Ministers Enoch Godingwana and Pravin Gordhan are among the list of high-level public figures attending a reception to mark the 25th anniversary of the establishment of diplomatic relations between South Africa and China.
China’s top envoy to South Africa, Ambassador Chen Xiaodong, is expected to deliver the keynote address.
Bilateral relations between Pretoria and Beijing were re-established by SA’s first democratic President, Nelson Mandela, shortly after the eradication of apartheid.
Since then, the ties have grown exponentially, benefiting both nations. Over the last 25 years, China has become one of SA’s biggest sources of foreign direct investment, with stock stock valued at $25 billion. Additionally, Chinese investment in SA is estimated to have created more than 400 000 direct and indirect jobs.
People-to-people diplomacy between the nations also appears strong. SA is host to the largest population of people of Chinese descent, with their numbers ranging between 250,000 and 350 000. In this way, it means SA hosts between 25% and 35% of the estimated one million Chinese in Africa.
China, the world’s second-largest economy after the US, uses a flagship programme called Belt & Road Forum for International Cooperation. It is Beijing’s strategy “that seeks to connect Asia with Africa and Europe via land and maritime networks”.
According to Amb Chen, “the aim is to improve regional integration, increasing trade and stimulating economic growth”. While the Belt & Road Cooperation is a global programme, China’s President Xi Jinping said China regards “South Africa as an important wheel in the cog for Africa as a whole”.
SA was the first African country to sign a Belt & Road Cooperation Memorandum of Understanding with China in 2015. It is credited with “causing robust growth that has greatly benefited both nations”.
Some of the benefits of the flourishing bilateral ties could be found in the field of energy. China has contributed some 244.5MW of wind power to SA’s misfiring electricity grid. They did this through Longyuan SA Renewable, a wholly-owned subsidiary of China’s State Power Investment Corporation’s Longyuan Power Group. Since 2011, the company has focussed its efforts inside SA on the development, construction and operation of renewable energy projects, particularly wind farms.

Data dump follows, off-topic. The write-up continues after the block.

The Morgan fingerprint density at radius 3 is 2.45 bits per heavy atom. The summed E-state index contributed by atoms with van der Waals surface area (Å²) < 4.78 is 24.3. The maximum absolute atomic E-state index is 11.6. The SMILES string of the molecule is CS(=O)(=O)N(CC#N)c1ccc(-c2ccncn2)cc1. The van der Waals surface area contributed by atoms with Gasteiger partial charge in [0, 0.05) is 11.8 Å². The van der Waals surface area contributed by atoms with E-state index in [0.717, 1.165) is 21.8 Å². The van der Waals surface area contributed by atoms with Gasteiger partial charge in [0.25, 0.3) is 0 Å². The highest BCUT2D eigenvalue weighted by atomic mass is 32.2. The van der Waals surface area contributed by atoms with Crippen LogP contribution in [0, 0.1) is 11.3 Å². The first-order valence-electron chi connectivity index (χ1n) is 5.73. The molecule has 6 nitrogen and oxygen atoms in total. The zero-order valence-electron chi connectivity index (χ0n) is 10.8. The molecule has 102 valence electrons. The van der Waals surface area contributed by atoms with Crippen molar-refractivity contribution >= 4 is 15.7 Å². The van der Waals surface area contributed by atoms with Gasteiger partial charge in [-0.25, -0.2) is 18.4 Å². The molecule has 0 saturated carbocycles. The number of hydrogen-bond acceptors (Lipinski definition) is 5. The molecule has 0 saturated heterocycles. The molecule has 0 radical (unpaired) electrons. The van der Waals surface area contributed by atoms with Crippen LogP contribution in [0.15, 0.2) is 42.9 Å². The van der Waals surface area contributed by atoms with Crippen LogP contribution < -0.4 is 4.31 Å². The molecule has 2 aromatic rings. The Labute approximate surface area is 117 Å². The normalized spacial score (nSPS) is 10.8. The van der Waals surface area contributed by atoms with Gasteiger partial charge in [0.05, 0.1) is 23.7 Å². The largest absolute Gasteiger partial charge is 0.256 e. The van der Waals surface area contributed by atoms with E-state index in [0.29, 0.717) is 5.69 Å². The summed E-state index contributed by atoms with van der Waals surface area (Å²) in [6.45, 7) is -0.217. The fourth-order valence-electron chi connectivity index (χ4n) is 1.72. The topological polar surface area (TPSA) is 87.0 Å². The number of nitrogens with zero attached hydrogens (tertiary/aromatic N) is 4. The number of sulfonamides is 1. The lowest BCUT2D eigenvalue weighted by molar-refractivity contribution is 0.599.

Some of China’s wind power projects are situated in the Northern Cape. They are known as De Aar1 AND De Aar11. They are credited with contributing to the development of infrastructure in the De Aar region, boosting the local economy, creating job opportunities for the locals and undertaking skills-transfer programmes as part of empowerment.
China and SA are also brought closer by their leadership role in BRICS-Plus, with Beijing having pushed hard for Pretoria’s acceptance into the then BRIC bloc.
Also in 2010, the bilateral ties between the two nations were elevated to a “Comprehensive Strategic Partnership”. This meant that the two nations were set to pursue cooperation in bilateral and multilateral matters.
In pursuit of common interests in international organisations such as the UN, WHO and WTO, to mention a few, China and SA are intrinsically on the same side of the geopolitical slate.
The close ties bode well for SA. China is one of the five permanent members of the UN Security Council, with a veto power. The joint pursuit of geopolitical goals in the international bodies is therefore a welcome strategic partnership for Pretoria.
Potentially, the two countries could build a community with a shared future that is premised on mutual endeavours.
For instance, trade between China and SA has ballooned from a mere $1.3 billion in the year 2000 to more than $56 billion in 2022. For the 13th year in a row, SA is China’s biggest trading partner in Africa.
There remain a number of steps that need to be undertaken in pursuit of a common destiny. The first, as Amb Chen spelt out when he addressed the annual Kgalema Motlanthe Foundation Dialogues in the Drakensberg in October: “Is to expand and upgrade bilateral trade, and we work to see that more SA minerals, agricultural and other high-quality products make their way into the Chinese market.”
He added: “The second is to boost bilateral investment cooperation. China is ready to work with SA to better connect infrastructure development strategies, encourage Chinese enterprises to invest more in SA and help improve SA’s infrastructure and also promote sustainable economic development.”
Ambassador Chen is correct. SA exports mainly low-value primary commodities to China such as fruits, wool, wood and copper, among others. The resetting of the trade regime between the two allies will ensure that trade relations between China and SA are no longer characterised by unequal exchanges. And that should be great for all parties.